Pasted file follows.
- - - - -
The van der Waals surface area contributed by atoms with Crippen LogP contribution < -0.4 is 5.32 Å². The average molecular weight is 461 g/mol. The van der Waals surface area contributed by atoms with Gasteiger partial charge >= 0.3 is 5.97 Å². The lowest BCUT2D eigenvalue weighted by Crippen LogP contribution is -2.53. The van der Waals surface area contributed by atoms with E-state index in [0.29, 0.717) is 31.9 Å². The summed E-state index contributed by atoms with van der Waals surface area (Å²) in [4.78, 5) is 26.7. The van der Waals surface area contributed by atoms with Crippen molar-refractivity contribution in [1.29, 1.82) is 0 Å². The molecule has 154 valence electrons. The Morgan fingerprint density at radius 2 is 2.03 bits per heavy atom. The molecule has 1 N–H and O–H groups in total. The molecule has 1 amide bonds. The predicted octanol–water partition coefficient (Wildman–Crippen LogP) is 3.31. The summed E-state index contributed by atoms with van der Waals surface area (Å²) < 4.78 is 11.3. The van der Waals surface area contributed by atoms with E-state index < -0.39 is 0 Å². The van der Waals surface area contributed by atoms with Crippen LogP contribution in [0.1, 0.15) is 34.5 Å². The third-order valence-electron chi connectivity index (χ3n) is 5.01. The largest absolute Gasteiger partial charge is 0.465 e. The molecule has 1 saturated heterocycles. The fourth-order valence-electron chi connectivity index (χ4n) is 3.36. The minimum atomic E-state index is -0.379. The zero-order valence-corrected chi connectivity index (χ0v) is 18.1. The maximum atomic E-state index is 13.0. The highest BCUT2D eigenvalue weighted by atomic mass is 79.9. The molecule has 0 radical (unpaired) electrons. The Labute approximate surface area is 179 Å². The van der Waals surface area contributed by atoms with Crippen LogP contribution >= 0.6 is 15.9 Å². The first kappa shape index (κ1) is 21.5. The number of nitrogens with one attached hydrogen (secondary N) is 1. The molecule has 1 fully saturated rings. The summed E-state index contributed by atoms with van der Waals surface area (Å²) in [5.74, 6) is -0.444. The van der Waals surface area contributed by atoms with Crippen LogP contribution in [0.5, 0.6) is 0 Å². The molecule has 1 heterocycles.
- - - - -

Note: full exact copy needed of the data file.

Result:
The van der Waals surface area contributed by atoms with Crippen LogP contribution < -0.4 is 5.32 Å². The average molecular weight is 461 g/mol. The van der Waals surface area contributed by atoms with Gasteiger partial charge >= 0.3 is 5.97 Å². The lowest BCUT2D eigenvalue weighted by Crippen LogP contribution is -2.53. The van der Waals surface area contributed by atoms with E-state index in [0.29, 0.717) is 31.9 Å². The summed E-state index contributed by atoms with van der Waals surface area (Å²) in [4.78, 5) is 26.7. The van der Waals surface area contributed by atoms with Crippen molar-refractivity contribution in [1.29, 1.82) is 0 Å². The molecule has 154 valence electrons. The Morgan fingerprint density at radius 2 is 2.03 bits per heavy atom. The molecule has 1 N–H and O–H groups in total. The molecule has 1 amide bonds. The predicted octanol–water partition coefficient (Wildman–Crippen LogP) is 3.31. The summed E-state index contributed by atoms with van der Waals surface area (Å²) < 4.78 is 11.3. The van der Waals surface area contributed by atoms with E-state index < -0.39 is 0 Å². The van der Waals surface area contributed by atoms with Crippen LogP contribution in [0.1, 0.15) is 34.5 Å². The third-order valence-electron chi connectivity index (χ3n) is 5.01. The largest absolute Gasteiger partial charge is 0.465 e. The molecule has 1 saturated heterocycles. The fourth-order valence-electron chi connectivity index (χ4n) is 3.36. The minimum atomic E-state index is -0.379. The zero-order valence-corrected chi connectivity index (χ0v) is 18.1. The maximum atomic E-state index is 13.0. The highest BCUT2D eigenvalue weighted by atomic mass is 79.9. The molecule has 0 radical (unpaired) electrons. The Labute approximate surface area is 179 Å². The van der Waals surface area contributed by atoms with Crippen LogP contribution >= 0.6 is 15.9 Å². The first kappa shape index (κ1) is 21.5. The number of nitrogens with one attached hydrogen (secondary N) is 1. The molecule has 1 fully saturated rings. The summed E-state index contributed by atoms with van der Waals surface area (Å²) in [5.74, 6) is -0.444. The van der Waals surface area contributed by atoms with Crippen LogP contribution in [0.5, 0.6) is 0 Å². The molecule has 1 heterocycles.